‘The more the unyielding the challenge, the more flexible your leadership has must be. In 2004 and 2005, [captain] John Smit was the only real leader in the team. The Bok side of 2008 will have quite a few leaders, and that could make a big difference. Jean de Villiers was an excellent captain for the Stormers this year, while Juan Smith did a good job with the Cheetahs. Victor Matfield captained the Bulls to the Super 14 title last year. The All Blacks, meanwhile, don’t have many strong leaders, which is why I believe they lost to France in the World Cup last year.’
5. BECOME A FAMILY
‘You need to create an inner circle that creates positive energy. If you have a family environment, you will be able to handle outside pressures because you are so tight-knit. However, it may take time for De Villiers to create the kind of family vibe that we had under Jake. Look at what happened to the Bulls when Heyneke Meyer and a couple of key players left. That family structure was broken to some extent.’
6. SEE OPPORTUNITIES, NOT OBSTACLES
‘When you are in New Zealand, you must really want to be there. Embrace the people, the culture and even the weather. Go out and explore the country. If you have a negative mindset about how terrible a place it is, your game will suffer.’
7. HAVE BIG MATCH TEMPERAMENT
‘When you play the All Blacks in New Zealand, the games are going to be close more often that not. You’re going to find yourself in a situation where there are just three or four points in it with a few minutes to go. Your players have to be able to stay mentally strong and close out the game, which is what the Boks didn’t do in 2004 and 2005.’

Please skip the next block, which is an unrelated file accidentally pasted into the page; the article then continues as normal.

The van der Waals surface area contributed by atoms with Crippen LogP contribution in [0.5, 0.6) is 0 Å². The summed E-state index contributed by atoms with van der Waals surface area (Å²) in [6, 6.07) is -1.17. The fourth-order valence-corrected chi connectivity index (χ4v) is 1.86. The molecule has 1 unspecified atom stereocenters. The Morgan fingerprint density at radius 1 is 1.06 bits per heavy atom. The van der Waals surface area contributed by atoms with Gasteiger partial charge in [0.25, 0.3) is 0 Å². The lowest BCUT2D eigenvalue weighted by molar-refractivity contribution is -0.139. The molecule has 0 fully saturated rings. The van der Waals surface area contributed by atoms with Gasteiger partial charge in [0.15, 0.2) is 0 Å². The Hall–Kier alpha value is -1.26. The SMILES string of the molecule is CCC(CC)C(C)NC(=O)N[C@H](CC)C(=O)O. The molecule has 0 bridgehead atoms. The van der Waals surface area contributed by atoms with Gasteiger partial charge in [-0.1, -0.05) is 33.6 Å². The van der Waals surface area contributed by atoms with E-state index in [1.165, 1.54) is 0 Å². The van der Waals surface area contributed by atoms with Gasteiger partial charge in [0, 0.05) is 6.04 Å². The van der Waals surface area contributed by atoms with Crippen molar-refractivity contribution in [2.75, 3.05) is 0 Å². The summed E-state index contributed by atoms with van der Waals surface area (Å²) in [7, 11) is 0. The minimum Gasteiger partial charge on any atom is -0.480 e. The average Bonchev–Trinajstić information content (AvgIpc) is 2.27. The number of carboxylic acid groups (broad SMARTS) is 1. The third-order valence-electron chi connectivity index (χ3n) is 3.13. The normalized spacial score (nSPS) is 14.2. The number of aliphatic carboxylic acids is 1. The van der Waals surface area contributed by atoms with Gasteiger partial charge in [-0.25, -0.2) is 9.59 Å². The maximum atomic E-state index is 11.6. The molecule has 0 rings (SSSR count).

What Peter de Villiers says:
ON THE CHALLENGE AHEAD
‘It goes without saying that playing the All Blacks anywhere is one of the toughest tests in the game, but in New Zealand it becomes even tougher. New Zealand have been the most successful rugby country in the world over the last decade, with the exception of their World Cup performances. They are true rugby thinkers and they play with supreme confidence at home, resulting in an attitude that does not contemplate defeat when on home soil. I’m not surprised at all that we have struggled there since 1998, but it should be remembered how close the Boks came to victories in 2004 and 2005.’
ON MENTAL PREPARATION
‘We will leave this country with our minds focused on the first Test [in Wellington] and the first Test only. There’s no use planning and getting worked up about the novelty of two Tests in New Zealand. The reality is one Test is played after the next, so I will prepare the squad for the first Test only. When it’s completed, we’ll reassess and then prepare for the second Test [in Dunedin].’
ON WHETHER HE WILL VALUE EXPERIENCE OVER YOUTH
‘I trust all South African rugby players, and will pick the side I feel has the best chance of winning. That doesn’t just go for the New Zealand Tests. Whoever I name in my 22 for any Test, regardless if they have one cap or 100, will have my full faith and backing.’
ON WHETHER HE’LL BE HAPPY TO WIN JUST ONE OF THE TWO TESTS
‘I am not a loser. I will never be satisfied if we lose.’